- December 12, 2022 3:15 PM
- October 3, 2021 9:45 AM
- May 29, 2021 9:21 AM
PHNOM PENH – The Khmer Rouge Tribunal says it will deliver its judgment on the appeal of former head of state of Democratic Kampuchea Khieu Samphan on September 22.
The Extraordinary Chambers in the Courts of Cambodia verdict in Case 002 will be final and no other appeal will be possible, the court said on Aug. 5.
The court sentenced Samphan to life imprisonment in November, 2018, for genocide against the Vietnamese, crimes against humanity and grave breaches of the Geneva Conventions. It merged the sentence with the life sentence handed down in Case 002/01.
The Supreme Court Chamber heard oral submissions on the appeals between 16 and 19 August 2021.
The tribunal split Case 002 into two parts: Case 002/1 and Case 002/ 2.
Case 002/ 1, primarily focused on crimes against humanity related to the forced movement of the population from Phnom Penh and later from other regions (phases one and two), and the execution of Khmer Republic soldiers at Toul Po Chrey execution site immediately after the Khmer Rouge takeover in 1975.
Case 002/ 2, focused on genocide against the Cham and Vietnamese, forced marriage, rape and other crimes.
The tribunal sentenced Nuon Chea and Khieu Samphan to life in prison for crimes against humanity, aggravated assault on the Geneva Conventions and the genocide of the Vietnamese. It convicted Nuon Chea of genocide against the Cham people. The tribunal combined the sentences of both cases into a life sentence. Nuon Chea died in 2019.
Case 002 initially had four defendants: Nuon Chea, former chairman of the Democratic Kampuchea National Assembly and deputy secretary of the Communist Party of Kampuchea; and Khieu Samphan. Other co-accused were Ieng Sary and his wife Ieng Thirith,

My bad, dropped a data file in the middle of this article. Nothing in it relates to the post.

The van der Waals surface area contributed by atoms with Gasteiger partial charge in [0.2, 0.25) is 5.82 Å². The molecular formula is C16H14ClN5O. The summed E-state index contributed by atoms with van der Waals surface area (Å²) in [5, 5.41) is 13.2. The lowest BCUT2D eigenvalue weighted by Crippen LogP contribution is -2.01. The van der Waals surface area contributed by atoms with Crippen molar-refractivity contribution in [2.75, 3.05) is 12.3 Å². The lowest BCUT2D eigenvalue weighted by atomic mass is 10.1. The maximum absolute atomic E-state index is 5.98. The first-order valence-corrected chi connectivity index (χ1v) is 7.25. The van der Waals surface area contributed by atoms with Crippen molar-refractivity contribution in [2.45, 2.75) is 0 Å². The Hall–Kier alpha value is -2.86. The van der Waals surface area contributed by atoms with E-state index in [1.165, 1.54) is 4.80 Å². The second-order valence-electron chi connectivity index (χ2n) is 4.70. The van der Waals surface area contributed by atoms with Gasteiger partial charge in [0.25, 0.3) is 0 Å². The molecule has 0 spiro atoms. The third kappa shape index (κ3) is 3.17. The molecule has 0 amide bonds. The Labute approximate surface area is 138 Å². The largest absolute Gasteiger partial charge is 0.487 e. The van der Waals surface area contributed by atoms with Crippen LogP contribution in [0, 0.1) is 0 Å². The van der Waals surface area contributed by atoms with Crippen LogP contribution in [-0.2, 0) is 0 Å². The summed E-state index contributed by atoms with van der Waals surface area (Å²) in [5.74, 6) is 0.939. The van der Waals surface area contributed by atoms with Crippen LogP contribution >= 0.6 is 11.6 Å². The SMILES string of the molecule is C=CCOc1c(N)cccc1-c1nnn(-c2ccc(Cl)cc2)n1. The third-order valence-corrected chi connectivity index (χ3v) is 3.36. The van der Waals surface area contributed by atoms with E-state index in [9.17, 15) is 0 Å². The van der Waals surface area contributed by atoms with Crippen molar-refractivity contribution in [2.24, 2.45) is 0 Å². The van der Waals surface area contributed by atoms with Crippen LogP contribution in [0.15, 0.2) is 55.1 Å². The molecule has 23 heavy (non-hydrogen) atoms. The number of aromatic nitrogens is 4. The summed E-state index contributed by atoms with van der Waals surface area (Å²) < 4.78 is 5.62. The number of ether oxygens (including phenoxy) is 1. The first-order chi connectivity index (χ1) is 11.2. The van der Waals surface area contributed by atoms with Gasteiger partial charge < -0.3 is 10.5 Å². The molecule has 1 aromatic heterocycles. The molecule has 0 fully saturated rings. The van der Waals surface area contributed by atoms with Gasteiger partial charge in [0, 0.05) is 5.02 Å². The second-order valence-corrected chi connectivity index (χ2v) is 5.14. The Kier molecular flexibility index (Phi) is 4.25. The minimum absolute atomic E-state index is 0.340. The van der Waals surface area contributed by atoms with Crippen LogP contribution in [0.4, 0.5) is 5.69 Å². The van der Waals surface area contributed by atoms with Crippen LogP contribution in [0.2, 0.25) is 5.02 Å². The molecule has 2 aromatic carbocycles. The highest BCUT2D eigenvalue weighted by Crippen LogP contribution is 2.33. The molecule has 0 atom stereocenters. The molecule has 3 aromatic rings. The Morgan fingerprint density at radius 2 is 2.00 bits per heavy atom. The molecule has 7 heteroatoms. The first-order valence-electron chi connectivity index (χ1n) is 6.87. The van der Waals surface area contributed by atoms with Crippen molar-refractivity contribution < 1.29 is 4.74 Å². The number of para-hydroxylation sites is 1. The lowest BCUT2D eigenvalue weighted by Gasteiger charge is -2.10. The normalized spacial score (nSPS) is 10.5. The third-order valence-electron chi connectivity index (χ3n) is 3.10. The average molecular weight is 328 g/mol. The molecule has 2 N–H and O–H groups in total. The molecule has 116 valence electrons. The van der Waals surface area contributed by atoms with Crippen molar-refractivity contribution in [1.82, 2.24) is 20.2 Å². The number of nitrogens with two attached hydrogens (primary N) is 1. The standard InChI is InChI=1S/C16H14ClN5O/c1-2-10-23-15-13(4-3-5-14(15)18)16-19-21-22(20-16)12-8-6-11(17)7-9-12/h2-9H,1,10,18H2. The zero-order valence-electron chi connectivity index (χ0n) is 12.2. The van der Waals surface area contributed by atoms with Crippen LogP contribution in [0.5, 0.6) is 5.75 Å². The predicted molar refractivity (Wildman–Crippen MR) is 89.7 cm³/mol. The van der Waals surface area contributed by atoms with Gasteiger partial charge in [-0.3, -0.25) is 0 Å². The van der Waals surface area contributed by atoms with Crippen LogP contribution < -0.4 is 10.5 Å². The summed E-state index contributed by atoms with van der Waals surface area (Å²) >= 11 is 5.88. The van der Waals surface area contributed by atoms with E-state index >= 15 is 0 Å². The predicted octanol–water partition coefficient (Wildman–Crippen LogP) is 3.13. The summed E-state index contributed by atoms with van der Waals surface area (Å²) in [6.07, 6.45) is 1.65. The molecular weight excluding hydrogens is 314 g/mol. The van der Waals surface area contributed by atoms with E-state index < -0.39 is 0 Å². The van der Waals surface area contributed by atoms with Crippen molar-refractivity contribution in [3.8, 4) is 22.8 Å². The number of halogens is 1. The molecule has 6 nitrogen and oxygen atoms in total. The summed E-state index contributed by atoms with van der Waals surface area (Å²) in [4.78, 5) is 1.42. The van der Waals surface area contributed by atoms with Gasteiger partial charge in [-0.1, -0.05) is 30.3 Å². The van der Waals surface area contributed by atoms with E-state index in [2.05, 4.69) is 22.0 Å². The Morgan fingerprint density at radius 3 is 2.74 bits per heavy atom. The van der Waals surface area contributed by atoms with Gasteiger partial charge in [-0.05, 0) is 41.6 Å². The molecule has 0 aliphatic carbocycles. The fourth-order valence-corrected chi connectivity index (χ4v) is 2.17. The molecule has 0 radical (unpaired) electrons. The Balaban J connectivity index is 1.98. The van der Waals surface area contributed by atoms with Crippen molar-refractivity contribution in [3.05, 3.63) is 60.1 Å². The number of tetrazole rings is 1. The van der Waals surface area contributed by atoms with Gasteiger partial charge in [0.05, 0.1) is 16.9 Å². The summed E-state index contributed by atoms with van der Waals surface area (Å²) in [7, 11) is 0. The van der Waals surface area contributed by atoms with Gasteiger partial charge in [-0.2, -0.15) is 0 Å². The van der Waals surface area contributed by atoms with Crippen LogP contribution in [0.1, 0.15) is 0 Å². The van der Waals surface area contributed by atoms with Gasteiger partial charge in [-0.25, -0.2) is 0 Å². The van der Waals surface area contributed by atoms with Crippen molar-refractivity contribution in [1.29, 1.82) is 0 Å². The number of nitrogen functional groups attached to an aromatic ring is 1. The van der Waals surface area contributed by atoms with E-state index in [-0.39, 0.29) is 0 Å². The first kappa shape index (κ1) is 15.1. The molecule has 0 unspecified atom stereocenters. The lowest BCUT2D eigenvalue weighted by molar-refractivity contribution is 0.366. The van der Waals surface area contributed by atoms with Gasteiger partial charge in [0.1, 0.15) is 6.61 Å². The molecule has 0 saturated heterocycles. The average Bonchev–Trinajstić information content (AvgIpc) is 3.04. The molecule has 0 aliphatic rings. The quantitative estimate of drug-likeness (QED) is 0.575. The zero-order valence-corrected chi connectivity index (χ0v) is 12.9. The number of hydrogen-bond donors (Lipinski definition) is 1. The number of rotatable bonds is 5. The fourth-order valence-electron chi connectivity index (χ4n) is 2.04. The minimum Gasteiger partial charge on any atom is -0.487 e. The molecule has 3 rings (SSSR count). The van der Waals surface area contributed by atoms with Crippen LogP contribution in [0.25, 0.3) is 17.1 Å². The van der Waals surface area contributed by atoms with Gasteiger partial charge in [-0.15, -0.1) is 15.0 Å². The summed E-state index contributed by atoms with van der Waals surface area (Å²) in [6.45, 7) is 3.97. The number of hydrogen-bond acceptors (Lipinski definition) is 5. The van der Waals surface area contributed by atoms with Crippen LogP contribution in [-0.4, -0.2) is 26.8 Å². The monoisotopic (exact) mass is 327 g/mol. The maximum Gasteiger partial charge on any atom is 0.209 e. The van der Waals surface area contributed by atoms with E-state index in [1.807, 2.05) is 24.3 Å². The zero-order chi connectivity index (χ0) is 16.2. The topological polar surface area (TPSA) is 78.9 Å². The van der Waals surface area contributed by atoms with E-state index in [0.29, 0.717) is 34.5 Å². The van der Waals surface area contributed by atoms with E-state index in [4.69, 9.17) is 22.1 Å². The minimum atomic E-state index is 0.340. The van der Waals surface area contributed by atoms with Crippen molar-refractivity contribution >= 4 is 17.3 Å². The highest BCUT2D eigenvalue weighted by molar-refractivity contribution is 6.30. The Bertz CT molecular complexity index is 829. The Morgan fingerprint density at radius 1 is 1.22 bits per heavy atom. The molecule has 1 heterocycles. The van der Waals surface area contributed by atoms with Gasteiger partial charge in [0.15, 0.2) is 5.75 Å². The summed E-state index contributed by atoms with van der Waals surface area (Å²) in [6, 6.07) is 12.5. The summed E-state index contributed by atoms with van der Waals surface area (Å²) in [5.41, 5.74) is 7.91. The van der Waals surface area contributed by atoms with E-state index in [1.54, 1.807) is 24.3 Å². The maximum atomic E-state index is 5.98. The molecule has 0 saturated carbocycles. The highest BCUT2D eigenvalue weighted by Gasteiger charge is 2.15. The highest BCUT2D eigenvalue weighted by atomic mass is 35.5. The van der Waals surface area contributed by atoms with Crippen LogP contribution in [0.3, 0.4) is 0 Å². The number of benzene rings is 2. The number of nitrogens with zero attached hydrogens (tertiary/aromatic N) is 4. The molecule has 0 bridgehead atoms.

The trial against Leng Sary ended when he died in 2013. Leng Thirith was found unable to attend her trial due to dementia and she was released in 2012. She died in 2015.
Nuon Chea and Khieu Samphan were found guilty of crimes against humanity and sentenced to life imprisonment.
In 2016, the Supreme Court Chamber reversed some of the convictions on appeal, upholding the rest and confirming the sentences of life imprisonment for crimes against humanity.
In case 001, the tribunal sentenced the former director of S-21 or Tuol Sleng prison Kaing Guek Eav, known as Duch, to life in prison for crimes against humanity and serious violations of the Geneva Conventions. Duch died in September 2020.
The tribunal will end its term permanently by the end of this year but still has some administration work to continue, tribunal spokesperson Net Pheaktra said.
It was formed as part of the process of seeking justice and reconciliation for the victims of the Democratic Kampuchea regime. It has cost at least $300 million since its inception in 2006.